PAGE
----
Maintaining the pain phase: the trigeminal system

To feel pain somewhere, a nerve must travel from the area of ​​pain to the brain . If, for example, you suffer from leg pain, it is your sciatic nerve that sends the information back to the spinal cord and then to the brain. In migraine, in the case of a headache, it's exactly the same thing. It is necessary to have a nerve that starts from the envelope of the brain and then is integrated into the brain itself . This nerve in question is the trigeminal nerve . It is a cranial nerve which innervates the meninges, but which also takes part in the sensitivity of the face. Basically, your whole head is sensory innervated by this nerve . photo credit: sawakinom

When we talk about the massive proton release, which will stimulate the pain receptors at the level of the envelope of the brain , it is about the stimulation of the trigeminal nerve at the level of the meninges. This will integrate the pain and then bring it up into the brain. This is the moment when the patient is able to feel and describe the pain (it is strong or light, to the right or to the left, pulsating or diffuse, etc.). On the other hand, the trigeminal nerve will participate in the massive release of pro-inflammatory substances , that is to say, which will promote the maintenance of pain. These are essentially CGRP, substance P, interleukins, etc.
If we dwell for a minute on CGRP (peptide linked to the calcitonin genes), it promotes inflammation, but it is also a powerful vasodilator. That is to say, it will cause dilation of the blood vessels. However, this dilation of blood vessels was noticed a very long time ago, when the first researchers studied migraine. It is for this reason that it has long been thought that migraine was the consequence of a dilation of the blood vessels. Now you understand that this is only an associated effect and not the cause of the migraine. New treatments for chronic migraine have been put on the market, these are CGRP inhibitors (antibodies directed against CGRP or its receptor). We have devoted an article to these promising new treatments.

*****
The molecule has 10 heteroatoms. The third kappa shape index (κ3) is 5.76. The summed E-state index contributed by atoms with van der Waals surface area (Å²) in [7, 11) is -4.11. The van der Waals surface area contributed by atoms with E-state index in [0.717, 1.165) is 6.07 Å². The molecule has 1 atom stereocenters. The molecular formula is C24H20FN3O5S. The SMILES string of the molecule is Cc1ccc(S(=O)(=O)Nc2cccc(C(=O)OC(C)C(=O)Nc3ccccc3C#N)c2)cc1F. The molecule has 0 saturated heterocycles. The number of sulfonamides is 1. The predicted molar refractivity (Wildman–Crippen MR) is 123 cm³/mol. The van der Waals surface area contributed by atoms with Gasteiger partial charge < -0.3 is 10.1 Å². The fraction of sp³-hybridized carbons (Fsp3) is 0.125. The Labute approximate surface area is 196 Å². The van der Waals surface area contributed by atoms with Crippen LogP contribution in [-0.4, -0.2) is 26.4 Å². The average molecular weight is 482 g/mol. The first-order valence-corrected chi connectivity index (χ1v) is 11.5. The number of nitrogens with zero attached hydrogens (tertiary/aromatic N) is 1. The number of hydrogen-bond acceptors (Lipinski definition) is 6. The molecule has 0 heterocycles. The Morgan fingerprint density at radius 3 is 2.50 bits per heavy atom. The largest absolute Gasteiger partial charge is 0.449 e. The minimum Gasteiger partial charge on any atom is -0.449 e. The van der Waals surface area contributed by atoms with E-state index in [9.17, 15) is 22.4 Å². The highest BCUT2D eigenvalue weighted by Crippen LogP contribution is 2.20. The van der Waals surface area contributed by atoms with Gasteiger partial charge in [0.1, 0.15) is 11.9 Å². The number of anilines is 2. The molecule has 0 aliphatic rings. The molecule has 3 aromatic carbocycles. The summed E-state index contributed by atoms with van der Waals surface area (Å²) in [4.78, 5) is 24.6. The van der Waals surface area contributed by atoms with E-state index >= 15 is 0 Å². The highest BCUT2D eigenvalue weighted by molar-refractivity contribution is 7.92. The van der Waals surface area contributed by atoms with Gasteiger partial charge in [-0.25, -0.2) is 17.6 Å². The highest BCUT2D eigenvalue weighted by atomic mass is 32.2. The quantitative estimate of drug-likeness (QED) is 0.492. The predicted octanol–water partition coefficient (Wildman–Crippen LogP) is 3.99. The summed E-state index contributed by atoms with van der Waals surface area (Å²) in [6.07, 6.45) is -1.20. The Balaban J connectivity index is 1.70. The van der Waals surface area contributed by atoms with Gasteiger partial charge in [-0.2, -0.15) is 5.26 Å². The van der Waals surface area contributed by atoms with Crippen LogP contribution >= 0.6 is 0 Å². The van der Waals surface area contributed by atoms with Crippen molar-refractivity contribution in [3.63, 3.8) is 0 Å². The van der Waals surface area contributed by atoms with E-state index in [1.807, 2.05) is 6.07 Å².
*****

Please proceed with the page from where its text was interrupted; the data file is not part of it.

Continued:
The return to the postdromes

Gradually, the homeostasis of the body will take over . That is to say the return to equilibrium. The pain will gradually fade between 4 to 72 hours . This is the end of the headache and the patient is in the postdrome phase. All of this brain activity, along with the pain, will leave the patient in a state of extreme fatigue . It sometimes takes several days to recover from it and without being immune to a new migraine attack .